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I think tuples in Haskell are like

  tuple :: (a,b)

which means a and b can be the same type or can be diffrent types

so if i define a function without giving the type for it then i will get probably (t,t1) or some diffrent types when i write :t function in ghci. So is it possible to get only the same types without defining it in function. I heard its not allowed in haskell

so i cant write some function like

  function [(x,x)]=[(x,x,x)]

to get the

  :t function
     function :: [(a,a)]->[(a,a,a)]

This is an exercise that i am trying to do and this exercise want me to write a function without defining a type.For example to get

  Bool->(Char,Bool) 

when i give

  :t function

in ghci. i should ve write--

  function True=('A',True)

i am not allowed to define the type part of a function So i cant write

  function::(Eq a)=>[(a,a)]->[(a,a,a)]

or something like that

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6 Answers 6

up vote 6 down vote accepted

You can use the function asTypeOf from the Prelude to restrict the type of the second component of your tuple to be the same as the type of the first component. For example, in GHCi:

> let f (x, y) = (x, y `asTypeOf` x, x)

> :t f
f :: (t, t) -> (t, t, t)
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is there a any possible way to rename the 't' with 'a' ? –  nbdip May 16 '13 at 11:45
6  
No, as types are equal up to alpha-conversion, (t, t) -> (t, t, t) is really the same (a, a) -> (a, a, a); how GHC renders that type is really a detail of the implementation of the compiler and beyond your control. –  Stefan Holdermans May 16 '13 at 12:05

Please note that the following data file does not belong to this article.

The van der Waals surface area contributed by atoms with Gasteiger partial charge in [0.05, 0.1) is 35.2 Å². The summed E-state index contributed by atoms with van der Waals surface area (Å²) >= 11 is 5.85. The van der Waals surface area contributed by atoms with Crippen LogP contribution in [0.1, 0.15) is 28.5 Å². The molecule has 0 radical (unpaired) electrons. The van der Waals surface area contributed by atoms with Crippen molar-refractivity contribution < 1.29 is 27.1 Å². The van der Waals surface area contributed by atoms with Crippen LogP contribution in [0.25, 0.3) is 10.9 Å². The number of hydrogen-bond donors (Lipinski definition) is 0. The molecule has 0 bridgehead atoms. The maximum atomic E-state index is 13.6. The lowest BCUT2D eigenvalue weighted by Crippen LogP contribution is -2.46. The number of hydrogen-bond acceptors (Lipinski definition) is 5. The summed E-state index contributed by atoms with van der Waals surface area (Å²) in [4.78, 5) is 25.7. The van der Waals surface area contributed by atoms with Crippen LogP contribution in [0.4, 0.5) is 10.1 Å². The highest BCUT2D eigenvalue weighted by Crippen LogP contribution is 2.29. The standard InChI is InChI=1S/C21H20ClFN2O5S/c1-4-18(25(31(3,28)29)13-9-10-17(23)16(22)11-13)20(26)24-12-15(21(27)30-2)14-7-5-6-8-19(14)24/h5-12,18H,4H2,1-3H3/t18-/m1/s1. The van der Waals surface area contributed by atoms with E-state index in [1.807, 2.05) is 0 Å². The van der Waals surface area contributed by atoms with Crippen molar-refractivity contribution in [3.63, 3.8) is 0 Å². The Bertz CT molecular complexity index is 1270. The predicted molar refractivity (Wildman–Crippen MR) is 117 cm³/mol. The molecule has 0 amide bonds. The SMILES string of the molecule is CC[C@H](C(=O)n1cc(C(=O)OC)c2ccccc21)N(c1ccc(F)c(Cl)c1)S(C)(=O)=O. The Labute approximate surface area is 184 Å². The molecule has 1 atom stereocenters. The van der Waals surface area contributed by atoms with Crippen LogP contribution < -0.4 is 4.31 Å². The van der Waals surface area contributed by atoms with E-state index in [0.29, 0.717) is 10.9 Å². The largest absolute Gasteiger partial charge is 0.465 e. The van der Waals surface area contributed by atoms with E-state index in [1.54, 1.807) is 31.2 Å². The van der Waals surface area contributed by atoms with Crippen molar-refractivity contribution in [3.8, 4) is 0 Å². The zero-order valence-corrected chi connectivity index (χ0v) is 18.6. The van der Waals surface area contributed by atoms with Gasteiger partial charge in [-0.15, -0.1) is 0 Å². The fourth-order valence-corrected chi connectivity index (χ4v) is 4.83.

The following should work without asTypeOf:

trans (a,b) = case [a,b] of _ -> (a,b,a)
function xs = map trans xs
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OK, if I've understood this correctly, the problem you're having really has nothing to do with types. Your definition,

function [(x,x)]=[(x,x,x)]

won't work because you're saying, in effect, "if the argument to function is a list with one element, and that element is a tuple, then call then bind x to the first part of the tuple and also bind x to the second part of the tuple". You can't bind a symbol to two expressions at once.

If what you really want is to ensure that both parts of the tuple are the same, then you can do something like this:

function [(x,y)] = if x == y then [(x,x,x)] else error "mismatch"

or this:

function2 [(x,y)] | x == y = [(x,x,x)]

...but that will fail when the parts of the tuple don't match.

Now I suspect what you really want is to handle lists with more than one element. So you might want to do something like:

function3 xs = map f xs
  where f (x, y) = if x == y then [(x,x,x)] else error "mismatch"

Any of these functions will have the type you want, Eq t => [(t, t)] -> [(t, t, t)] without you having to specify it.

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I guess what you're looking for is the asTypeOf function. Using it you can restrict a type of some value to be the same as the one of another value in the function definition. E.g.:

Prelude> :t \(a, b) -> (a, b `asTypeOf` a)
\(a, b) -> (a, b `asTypeOf` a) :: (t, t) -> (t, t)
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You can use type, as Don says. Or, if you don't want to bother with that (perhaps you only need it for one function), you can specify the type signature of the function like this:

function :: [(a,a)] -> [(a,a,a)]
function xs = map (\(a, b) -> (a, b, a)) xs -- just an example
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You can happily restrict the types to be equivalent .. by writing out the required type.

type Pair a = (a,a)
type Triple a = (a,a,a)

and then:

fn :: [Pair a] -> [Triple a]

will enforce the constraint you want.

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Thanks for the answer but i think you got me wrong.This is an exercise that i am trying to do and this exercise want me to write a function without defining a type.For example to get Bool->(Char,Bool) when i give :t function in ghci. i should ve write-- function True=('A',True).i am not allowed to define the type part of a function. –  nbdip May 16 '13 at 11:28

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